1. Well the idea with the slider (which could totally off) is that it bounds you to the most common point sizes, and if you want to go beyond that, you use the spin box next to the slider. Does that make sense? I think maybe it's a little too complicated since it seems a few folks in these comments missed it.
      For the 1pt == 1m case, would allowing the user to type 1m in the spin box and greying out the slider be a reasonable solution?
      I'm not familiar with advanced open type features (although i don't think all the fonts in my system are open type.)

      1. Tobias says:

        The scale example was merely meant to illustrate that sometimes extreme point sizes might be necessary. In this case the canvas (e.g., in Inkscape) might be 20000pt just for scale reasons.
        On OpenType features, DejaVu Serif for one has the ligatures feature enabled by default. This is why in Firefox you will see ff, ffi, ffl, fj as ligatures. But it has also the discretionary ligatures feature, which have to be enabled explicitly by the user.
        And I guess sonner or later HarfBuzz will expose these.
        This is how Adobe shows these options, and there are more:

  14. pclouds says:

    Can we filter fonts by language? font-config knows what font supports what language. If I write a Vietnamese document, I would not bother checking out a Russian font for example.

    1. Yeh, I think we need to – it's a good point! 🙂

      1. Only please do not use the system locale as filtering criterium. People write documents in other language than their UI all the time

      2. The correct filtering argument is script, not locale (since there are regions where several writing systems cohabit in the same place, and a writing system can be share by several regions)
        Though you need to also take locale into account since (for example) balkanic cyrillic and russian cyrillic differ lightly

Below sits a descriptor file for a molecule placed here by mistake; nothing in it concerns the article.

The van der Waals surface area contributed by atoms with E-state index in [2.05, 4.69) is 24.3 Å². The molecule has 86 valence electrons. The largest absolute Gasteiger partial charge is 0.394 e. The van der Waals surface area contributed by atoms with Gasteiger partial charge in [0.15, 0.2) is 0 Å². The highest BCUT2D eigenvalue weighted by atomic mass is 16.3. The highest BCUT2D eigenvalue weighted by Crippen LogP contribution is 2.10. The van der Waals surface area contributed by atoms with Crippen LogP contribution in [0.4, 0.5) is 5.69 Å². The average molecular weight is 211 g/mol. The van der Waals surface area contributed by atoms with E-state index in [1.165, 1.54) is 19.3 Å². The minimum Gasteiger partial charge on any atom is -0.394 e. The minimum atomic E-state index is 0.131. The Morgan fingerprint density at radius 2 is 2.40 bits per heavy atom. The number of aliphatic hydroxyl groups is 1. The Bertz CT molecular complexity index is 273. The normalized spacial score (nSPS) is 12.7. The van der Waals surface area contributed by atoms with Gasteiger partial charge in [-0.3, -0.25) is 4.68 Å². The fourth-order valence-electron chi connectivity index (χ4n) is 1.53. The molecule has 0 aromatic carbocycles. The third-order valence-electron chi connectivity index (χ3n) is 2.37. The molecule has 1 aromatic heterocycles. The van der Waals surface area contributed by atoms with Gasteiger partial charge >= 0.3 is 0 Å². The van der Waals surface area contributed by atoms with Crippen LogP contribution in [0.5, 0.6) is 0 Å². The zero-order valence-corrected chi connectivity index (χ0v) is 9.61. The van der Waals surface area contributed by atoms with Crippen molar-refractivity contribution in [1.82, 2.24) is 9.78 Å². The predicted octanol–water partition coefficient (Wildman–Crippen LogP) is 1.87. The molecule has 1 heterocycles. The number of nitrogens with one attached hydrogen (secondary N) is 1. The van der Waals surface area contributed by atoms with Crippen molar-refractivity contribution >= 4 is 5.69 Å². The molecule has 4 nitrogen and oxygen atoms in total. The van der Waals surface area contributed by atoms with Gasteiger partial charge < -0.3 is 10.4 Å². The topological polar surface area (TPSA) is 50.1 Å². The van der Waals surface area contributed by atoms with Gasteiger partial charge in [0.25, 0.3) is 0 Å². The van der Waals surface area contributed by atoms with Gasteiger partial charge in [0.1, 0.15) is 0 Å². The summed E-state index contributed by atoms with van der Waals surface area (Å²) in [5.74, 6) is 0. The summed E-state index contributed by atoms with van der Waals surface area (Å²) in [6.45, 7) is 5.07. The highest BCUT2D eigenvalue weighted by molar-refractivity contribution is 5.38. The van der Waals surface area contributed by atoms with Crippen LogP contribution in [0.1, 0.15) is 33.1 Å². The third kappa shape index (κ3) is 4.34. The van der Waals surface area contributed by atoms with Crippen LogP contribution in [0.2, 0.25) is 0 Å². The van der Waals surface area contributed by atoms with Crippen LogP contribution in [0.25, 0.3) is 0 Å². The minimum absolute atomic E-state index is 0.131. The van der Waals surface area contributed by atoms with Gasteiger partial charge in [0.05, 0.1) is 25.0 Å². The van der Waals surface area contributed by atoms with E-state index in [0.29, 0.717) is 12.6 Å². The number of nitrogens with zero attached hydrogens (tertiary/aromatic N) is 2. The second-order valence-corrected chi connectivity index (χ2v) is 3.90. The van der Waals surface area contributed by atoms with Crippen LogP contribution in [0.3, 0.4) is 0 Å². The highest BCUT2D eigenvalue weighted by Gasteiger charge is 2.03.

15. FunkyM says:

    Your aim should be to find a simple and reduced paradigm for selecting from a long list of items filtered on 2 parameters while showing a preview.
    Keep close to this and be very careful not to introduce more elements to this mix which do not really support/empower this paradigm. Think about what interface elements can add up to solve this paradigm elegantly. Look at other platforms/interfaces that deal with long lists.
    Here some inspiration (perhaps there is something to learn from these):… (The Apple one got search, font grouping and more)
    Ah, and thanks for working on this!

    1. Thanks 🙂 These are great pointers.

  16. Filtering is absolutely critical. I've got a whole load of fonts on my system which show up the same in any sort of preview because they don't actually carry any Latin characters. I'd like to keep them around, because when I do encounter, say, Arabic text, I want it to render and not be a load of missing glyph symbols. But since I don't actually speak Arabic, I don't want to see them when choosing a font for rendering English or German.
    So filtering by character sets or language or something along those lines would be amazing, if it was possible to do so (I'm not sure what metadata about coverage fonts actually have). Style filters would be good as well, but I'm less fussy about those at the moment.

    1. Cool, we'll definitely try to tackle filtering next. 🙂 It seems the most requested feature here!

  17. Alexander says:

    An issue I don't think you have covered is previewing of fonts meant for non-latin scripts. Using english text as preview text for these does not make sense, sometimes they do not even contain english glyphs and then a fallback font is used. For example, using some kind of category or language tag could solve this.
    Also, as a native speaker of Swedish, you often find yourself wondering "does this font support åäö?". It could be useful if the preview of a latin font adapts itself to the system locale, if the font supports the required unicode code points, to show that it supports the characters required for the user's language.

    1. Alberto mentioned that pango has some character-set or maybe locale specific font preview texts…. I really hoping it can help with your example of “does this font support åäö?” We'll have to poke at it and see. I agree this is a really, really important case.

      1. But the workaround is to type your own text, with whatever special characters you want, in the preview area.

      2. Alexander says:

        Yes. Swedes are not the only nationality that would have this problem, as you probably understood all latin-based languages which uses extra non-english characters would have it, and also other non-latin based languages have it – I know for example that Assamese has an almost identical alphabet to Bengali, except that it has a few extra characters, and most fonts thus handle both.